No Thanks, I’m Married

Everyday I go to work at the library,
Day-to-day our patrons always vary.
Along comes this stranger,
I didn’t sense danger:
But nevertheless, I thought to be wary.

It started out innocently enough:
He asked about my hair and how I got it to fluff.
“I can’t use products; it’s not manly,” he said.
“No one cares what you put on your head,”
I thought it was sad how he tried to be tough.

Obviously struggling with fragile masculinity,
This man is deeply affected by the patriarchy!
Oh no, here he is, man-bun and all,
He asks me my favorite book, so he can stall.
The Things They Carried and Harry Potter,” I answer honestly.

“My favorite is obscure and out of print,” he said with pride.
How unique and original, I thought, feeling tried.
Now I’m on the hook:
He wants to bring me this book!
He walks away, free to leave; I slide down my chair and hide.

The next week he brings it in, all tattered and worn,
Alarms are sounding in my head like a horn.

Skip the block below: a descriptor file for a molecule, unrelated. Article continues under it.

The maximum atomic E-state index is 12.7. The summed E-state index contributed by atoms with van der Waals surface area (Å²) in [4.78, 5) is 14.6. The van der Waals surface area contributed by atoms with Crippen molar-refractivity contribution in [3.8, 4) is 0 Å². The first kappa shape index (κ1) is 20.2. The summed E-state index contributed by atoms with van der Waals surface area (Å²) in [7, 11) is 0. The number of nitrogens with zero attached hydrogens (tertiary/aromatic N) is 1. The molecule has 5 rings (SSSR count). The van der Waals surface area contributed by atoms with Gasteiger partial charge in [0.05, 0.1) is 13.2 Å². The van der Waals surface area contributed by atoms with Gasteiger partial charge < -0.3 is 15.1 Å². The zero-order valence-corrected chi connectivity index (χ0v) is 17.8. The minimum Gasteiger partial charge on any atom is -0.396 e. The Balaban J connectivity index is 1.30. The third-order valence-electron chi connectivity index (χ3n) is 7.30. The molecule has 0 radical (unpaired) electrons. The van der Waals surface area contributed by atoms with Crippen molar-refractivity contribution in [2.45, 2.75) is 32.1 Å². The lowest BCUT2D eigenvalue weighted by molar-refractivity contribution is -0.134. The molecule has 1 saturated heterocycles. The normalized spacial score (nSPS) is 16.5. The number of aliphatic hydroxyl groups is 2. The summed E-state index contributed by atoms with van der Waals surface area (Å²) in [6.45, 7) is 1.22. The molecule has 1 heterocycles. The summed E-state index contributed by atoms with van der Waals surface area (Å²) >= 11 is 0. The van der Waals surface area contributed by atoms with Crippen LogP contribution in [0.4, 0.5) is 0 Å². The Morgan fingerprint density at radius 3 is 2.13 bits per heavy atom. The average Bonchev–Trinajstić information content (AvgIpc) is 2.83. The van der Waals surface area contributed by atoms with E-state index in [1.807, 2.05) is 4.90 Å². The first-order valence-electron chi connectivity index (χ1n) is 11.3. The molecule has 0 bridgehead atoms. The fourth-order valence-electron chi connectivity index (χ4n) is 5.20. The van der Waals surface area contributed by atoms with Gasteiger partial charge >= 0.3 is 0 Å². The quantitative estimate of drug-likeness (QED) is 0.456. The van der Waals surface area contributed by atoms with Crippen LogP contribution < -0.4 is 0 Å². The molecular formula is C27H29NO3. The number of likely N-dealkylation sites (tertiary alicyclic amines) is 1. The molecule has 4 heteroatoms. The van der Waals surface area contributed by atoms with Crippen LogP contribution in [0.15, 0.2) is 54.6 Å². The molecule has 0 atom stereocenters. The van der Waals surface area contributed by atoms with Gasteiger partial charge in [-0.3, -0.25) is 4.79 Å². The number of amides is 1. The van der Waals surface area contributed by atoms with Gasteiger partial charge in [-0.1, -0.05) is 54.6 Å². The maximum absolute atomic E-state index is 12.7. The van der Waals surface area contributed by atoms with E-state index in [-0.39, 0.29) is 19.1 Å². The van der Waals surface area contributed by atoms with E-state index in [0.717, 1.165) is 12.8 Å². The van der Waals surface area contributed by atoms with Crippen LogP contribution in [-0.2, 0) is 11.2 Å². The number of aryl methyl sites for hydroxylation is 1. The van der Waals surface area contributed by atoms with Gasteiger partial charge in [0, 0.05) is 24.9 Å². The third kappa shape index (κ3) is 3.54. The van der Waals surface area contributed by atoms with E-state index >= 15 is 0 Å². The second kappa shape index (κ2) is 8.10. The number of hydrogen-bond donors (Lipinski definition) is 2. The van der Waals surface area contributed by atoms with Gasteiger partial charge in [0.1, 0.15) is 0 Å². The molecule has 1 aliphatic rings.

“I can’t accept this.” Please, go away!
Alas, he sees this as an invitation to stay.
Here he is, prattling on; can’t he see I’m filled with scorn?

Later on, at my desk, he leaves me a note;
Oh god, I think, let’s see what he wrote.
“Let’s go out,” it suggests,
I’m full of protests,
But only anxious breathing exits my throat.

When I see him again, I tell him, “No thanks, I’m married,”
It’s the truth and the easiest way to get it buried.
He says, “it’s a shame,
If it were just a flame,
We might still have a chance!” Now I’m harried.

I wanted to tell him he’d misunderstood:
I wouldn’t go out with you, even if I could!
The ring doesn’t keep us apart,
It’s that you’re a misogynistic fart.
To put another man’s agency above my own, you never should.

Days later he’s still here, he’s still hanging about,
I really hope I don’t have to interact with this lout.
Now my story, it ends,
I hope you’ve learned something friends:
Male privilege, it stinks, without a doubt!

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